Environmental policies raise costs, change packaging, delivery, recycling rules and/or consumer preferences.

Here are Moschella’s comments on this topic:

We’re used to thinking of technology as the great disruptor and clearly that’s still important, but there are now other forces out there. China, which we’ll talk about, the environment, various cultural forces and here with the environment, you see all kinds of things that could change. If you look at Amazon and its model of very high levels of packaging, lots of delivery vehicles, and all the things it is doing, are those necessarily the best environmentally? And will there potentially be various taxes, carbon metrics, or things that might work against that model and tend to favor more traditional stores where people go to pick them up?

That seems to be a plausible scenario. And I think everybody here knows that desire to do something in the in the climate, environmental spaces is pretty strong. And, if you look at, and I’ll just throw this aside, the recycling industry itself has arguably been quite a failure in that, much of whether it’s so-called recycled is basically put in tankers and shipped to the Third World, which no longer wants it. And so the backlog of packaging and concerns about packaging and what to do with all that, those issues are rising and will be real. And I don’t know whether Amazon has a good answer to that. They’re obviously very aware of it. They’re working very hard to do everything they can in that space. But their fundamental model of essentially packaging every good in its own little box or envelope or whatever, is arguably not the greenest way of doing business.

Scenario No. 4: Geopolitical tensions disrupt Amazon’s supply chains

The next scenario we discussed was price/trade wars with U.S. and/or China cloud and e-commerce giants; protectionism favors national players. So here we are talking about, for example Google or Microsoft or Alibaba bombing prices; or trade policy making it difficult for Amazon to do business in certain parts of the world.

Moschella adds some color to this scenario in this clip and the narrative below:

Yes, all those things. And I would just start with China itself. You could argue that COVID has been the biggest disruptor of the last couple of years, but if you look out at the next five or eight and you had to look at all these things, you’d probably say China. The size of the Chinese market, the power of its vendors, players like Alibaba clearly can rival Amazon in many different ways. It’s no secret that it’d be hard for Amazon to be a big success in China, but you can see it in harder ways that you imagine across Asia or other markets where Alibaba is strong and you’re in today’s environment where there’s scarce goods and maybe certain products, well, maybe Chinese made products go to Alibaba first. Then if you want to buy that product, well, Amazon doesn’t have it.

But Alibaba has it. Those sorts of scenarios, if you get into a sharp trade war with China, or even if the current tensions continue, it’s quite easy to see how that could play some havoc with Amazon’s supply chains. In many ways, the whole Amazon retail model is based on a steady flow of goods manufactured in China. And that clearly is not as stable as it was.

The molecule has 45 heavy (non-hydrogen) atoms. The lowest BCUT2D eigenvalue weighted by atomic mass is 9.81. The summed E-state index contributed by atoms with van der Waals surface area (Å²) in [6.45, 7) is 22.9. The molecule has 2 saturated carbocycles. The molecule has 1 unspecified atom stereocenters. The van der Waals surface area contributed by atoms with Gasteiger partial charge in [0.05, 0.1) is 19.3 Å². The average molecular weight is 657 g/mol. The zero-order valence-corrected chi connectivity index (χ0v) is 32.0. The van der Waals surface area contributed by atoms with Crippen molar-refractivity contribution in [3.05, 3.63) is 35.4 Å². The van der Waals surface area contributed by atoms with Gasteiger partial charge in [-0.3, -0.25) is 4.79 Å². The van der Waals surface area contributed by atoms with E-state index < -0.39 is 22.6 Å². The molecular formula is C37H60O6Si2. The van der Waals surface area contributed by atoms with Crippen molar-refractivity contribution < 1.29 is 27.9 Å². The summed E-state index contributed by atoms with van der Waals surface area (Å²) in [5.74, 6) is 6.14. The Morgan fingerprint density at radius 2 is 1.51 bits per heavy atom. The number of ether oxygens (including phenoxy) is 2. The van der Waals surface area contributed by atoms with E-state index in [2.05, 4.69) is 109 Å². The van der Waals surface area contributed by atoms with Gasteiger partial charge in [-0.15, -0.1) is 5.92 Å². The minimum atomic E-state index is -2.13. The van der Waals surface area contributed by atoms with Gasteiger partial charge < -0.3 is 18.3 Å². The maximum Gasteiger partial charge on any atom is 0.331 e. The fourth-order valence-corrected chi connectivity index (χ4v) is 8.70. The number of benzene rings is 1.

Scenario No. 5: Technology disruptions

The next one is a technology-related scenario that would potentially disrupt AWS and by default hit Amazon.

Major computing innovations such as quantum, edge, or machine-to-machine obsolete today’s cloud architectures. OK, so here the thinking is that just as AWS changed the game in IT, some future innovations or new business model that we haven’t conceived yet could disrupt the cloud computing model.

Moschella comments on this scenario:

Again, go back to where we started, that new technologies have always been the main disruptors and here we’re looking at some potentially very powerful new technologies. Your guess is as good as mine about what’s going to happen with quantum but it’s clearly a very different way of computing, quite possibly led by other vendors, possibly even led by China, which would be a huge issue. You look at the cloud, well cloud’s not very good at edge stuff or machine-to-machine stuff, or near-field things, like cars in a highway talking to each other; again, Amazon’s totally aware of these things and they are working on it, but they have a huge investment in other ways of doing things. And historically that inertia, that need to protect existing bases of activity and practices, has made it difficult for a lot of companies to adjust to new things. And so that could happen again. And that’s certainly plausible, but in all these cases so far Amazon has been aware of it and is trying to address it, but you can still see the scenario playing out and in a truly disruptive technology, it’s not always possible for the incumbent to effectively cope with it.

Scenario No. 6: Cut out the middleman and ditch the centralized warehouse model

Software replaces centralized warehouses as delivery services are directly connected to suppliers and factories. Software and automation changes the nature of the retail business and the supply chain.

The next scenario speaks to some of the work Moschella has done on automation. He commented as follows: